I have never taken much convincing to taste even the stinkiest, mouldiest French cheese. Imagine how delighted I was to find that this raw cheese habit of mine may be contributing to healthy gut mircobiota, better immunity, not to mention extreme gustative satisfaction and pleasure.
There are more and more artisan cheeses available all over the world, both imported and made locally. Be like the french - invest a little extra time and money to make your cheese habit a truly beneficial one.
4) Kiss (or hug) your family every morning and every night
Anyone who has stayed in France can tell you that greeting family members the first time you see each other in the in the morning and saying good-night to them as you go to bed is an unassailable daily ritual.
It is not merely the words "bonjour" and "bonne nuit - dors bien", but the act of giving and receiving les bises, or a kiss on each cheek, that cements the greeting.
When we first came back to Canada after five years in France I found we were swept up into such a quickly paced life that we let this ritual fall by the wayside until one day it dawned on me how much I missed this brief but important moment of family connection.
Camille was laughing yesterday about how La Mémé (Franck's grandmother who is a main character in all my books) was such a stickler about everyone in the family - even the young children - saying "bonjour" and "au revoir" properly with les bises. She would withhold a snack from the non-compliant great-grandchildren (*ahem* meaning Camille) until the lure of La Mémé's pastries overcame Camille's stubborn refusal about giving her great-grandmother a kiss on the cheek.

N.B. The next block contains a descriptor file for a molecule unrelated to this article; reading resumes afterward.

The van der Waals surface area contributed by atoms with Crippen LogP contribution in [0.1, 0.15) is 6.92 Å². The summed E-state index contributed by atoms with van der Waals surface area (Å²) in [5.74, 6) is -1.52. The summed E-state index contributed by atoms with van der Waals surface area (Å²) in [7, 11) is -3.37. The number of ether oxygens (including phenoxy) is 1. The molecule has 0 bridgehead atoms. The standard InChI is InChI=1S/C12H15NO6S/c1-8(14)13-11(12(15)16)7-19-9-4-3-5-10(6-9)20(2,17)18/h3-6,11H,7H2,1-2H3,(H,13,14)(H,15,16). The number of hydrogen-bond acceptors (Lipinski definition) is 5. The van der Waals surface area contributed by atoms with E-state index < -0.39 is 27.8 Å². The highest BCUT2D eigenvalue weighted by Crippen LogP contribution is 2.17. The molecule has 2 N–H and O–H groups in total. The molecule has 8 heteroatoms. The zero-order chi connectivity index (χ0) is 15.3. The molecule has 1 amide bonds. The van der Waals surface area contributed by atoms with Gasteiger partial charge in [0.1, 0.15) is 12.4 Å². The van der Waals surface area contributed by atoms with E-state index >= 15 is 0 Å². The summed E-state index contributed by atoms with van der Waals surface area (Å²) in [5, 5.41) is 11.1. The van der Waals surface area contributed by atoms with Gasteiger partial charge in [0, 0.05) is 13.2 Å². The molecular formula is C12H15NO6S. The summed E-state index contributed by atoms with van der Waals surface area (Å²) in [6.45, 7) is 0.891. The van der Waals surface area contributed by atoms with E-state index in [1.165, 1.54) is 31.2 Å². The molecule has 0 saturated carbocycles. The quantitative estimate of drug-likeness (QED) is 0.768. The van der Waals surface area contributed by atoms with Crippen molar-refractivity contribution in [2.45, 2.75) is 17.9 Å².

Us humans need contact to ground and reassure ourselves, so the hello / good-bye ritual benefits everyone in a family - parents and children alike. It also prevents us from passing by each other like ships in the night day after day. It is a moment to pause and communicate to our loved ones -I see you. I appreciate you. I love you.
5) Make your own vinaigrette
I have not bought bottled salad dressing since my first year in France when my lovely first host mother, Madame Beaupre, taught me how to make her delicious vinaigrette. It is so quick and easy and only requires three ingredients:
Madame Beaupre's Vinaigrette
1 TBSP mustard (Dijon or grainy Dijon my favourite) + 1 tsp vinegar + 2-3 TBSP oil
Put mustard of your choice (but stay away from hot dog-type mustard) into bottom of salad bowl. Add vinegar of your choice (any kind of wine or balsamic vinegar, apple cider vinegar, or anything else that takes your fancy) and stir into mustard with fork until blended. Add oil (olive oil, canola oil, or any other type of oil you like) and stir in vigorously with fork until blended.
Optional: You can add to this basic mix freshly ground pepper, a pinch of fleur de sel, diced shallots, diced or pressed garlic clove(s), herbs - fresh or dried - or really anything that appeals to you.
Voilà! Now you too can dispense with store-bought vinaigrette and like any french person worth their salt serve delicious salads at the drop of a hat. Bon Appetit!